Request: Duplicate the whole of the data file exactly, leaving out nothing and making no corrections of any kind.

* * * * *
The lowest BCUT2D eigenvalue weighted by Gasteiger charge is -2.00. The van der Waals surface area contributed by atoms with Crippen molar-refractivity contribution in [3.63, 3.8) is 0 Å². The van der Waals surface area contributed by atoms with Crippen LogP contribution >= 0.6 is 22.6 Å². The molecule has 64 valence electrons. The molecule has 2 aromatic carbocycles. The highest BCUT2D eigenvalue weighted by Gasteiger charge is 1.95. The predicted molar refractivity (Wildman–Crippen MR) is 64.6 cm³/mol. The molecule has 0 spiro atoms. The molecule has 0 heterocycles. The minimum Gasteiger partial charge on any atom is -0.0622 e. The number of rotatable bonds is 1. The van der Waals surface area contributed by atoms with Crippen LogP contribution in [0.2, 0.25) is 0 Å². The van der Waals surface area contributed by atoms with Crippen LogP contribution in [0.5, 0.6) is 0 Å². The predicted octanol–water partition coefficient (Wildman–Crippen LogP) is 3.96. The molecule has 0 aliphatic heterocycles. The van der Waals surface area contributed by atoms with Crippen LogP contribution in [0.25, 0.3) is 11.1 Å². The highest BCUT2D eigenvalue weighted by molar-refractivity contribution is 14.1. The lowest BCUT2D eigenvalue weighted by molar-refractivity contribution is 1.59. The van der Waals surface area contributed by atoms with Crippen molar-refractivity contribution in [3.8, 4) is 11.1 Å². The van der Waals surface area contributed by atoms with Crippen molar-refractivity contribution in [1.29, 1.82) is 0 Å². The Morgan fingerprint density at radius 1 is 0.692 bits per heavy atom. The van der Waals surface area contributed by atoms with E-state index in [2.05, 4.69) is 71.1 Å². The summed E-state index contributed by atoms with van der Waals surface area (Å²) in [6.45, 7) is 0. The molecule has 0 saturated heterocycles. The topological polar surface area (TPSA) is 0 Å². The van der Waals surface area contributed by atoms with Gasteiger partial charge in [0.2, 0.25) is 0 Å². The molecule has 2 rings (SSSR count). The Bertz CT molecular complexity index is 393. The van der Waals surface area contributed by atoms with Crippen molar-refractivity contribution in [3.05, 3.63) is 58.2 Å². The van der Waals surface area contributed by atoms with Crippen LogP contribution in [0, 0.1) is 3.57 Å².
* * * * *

The lowest BCUT2D eigenvalue weighted by Gasteiger charge is -2.00. The van der Waals surface area contributed by atoms with Crippen molar-refractivity contribution in [3.63, 3.8) is 0 Å². The van der Waals surface area contributed by atoms with Crippen LogP contribution >= 0.6 is 22.6 Å². The molecule has 64 valence electrons. The molecule has 2 aromatic carbocycles. The highest BCUT2D eigenvalue weighted by Gasteiger charge is 1.95. The predicted molar refractivity (Wildman–Crippen MR) is 64.6 cm³/mol. The molecule has 0 spiro atoms. The molecule has 0 heterocycles. The minimum Gasteiger partial charge on any atom is -0.0622 e. The number of rotatable bonds is 1. The van der Waals surface area contributed by atoms with Crippen LogP contribution in [0.2, 0.25) is 0 Å². The van der Waals surface area contributed by atoms with Crippen LogP contribution in [0.5, 0.6) is 0 Å². The predicted octanol–water partition coefficient (Wildman–Crippen LogP) is 3.96. The molecule has 0 aliphatic heterocycles. The van der Waals surface area contributed by atoms with Crippen LogP contribution in [0.25, 0.3) is 11.1 Å². The highest BCUT2D eigenvalue weighted by molar-refractivity contribution is 14.1. The lowest BCUT2D eigenvalue weighted by molar-refractivity contribution is 1.59. The van der Waals surface area contributed by atoms with Crippen molar-refractivity contribution in [3.8, 4) is 11.1 Å². The van der Waals surface area contributed by atoms with Crippen molar-refractivity contribution in [1.29, 1.82) is 0 Å². The Morgan fingerprint density at radius 1 is 0.692 bits per heavy atom. The van der Waals surface area contributed by atoms with E-state index in [2.05, 4.69) is 71.1 Å². The summed E-state index contributed by atoms with van der Waals surface area (Å²) in [6.45, 7) is 0. The molecule has 0 saturated heterocycles. The topological polar surface area (TPSA) is 0 Å². The van der Waals surface area contributed by atoms with Gasteiger partial charge in [0.2, 0.25) is 0 Å². The molecule has 2 rings (SSSR count). The Bertz CT molecular complexity index is 393. The van der Waals surface area contributed by atoms with Crippen molar-refractivity contribution in [3.05, 3.63) is 58.2 Å². The van der Waals surface area contributed by atoms with Crippen LogP contribution in [0, 0.1) is 3.57 Å².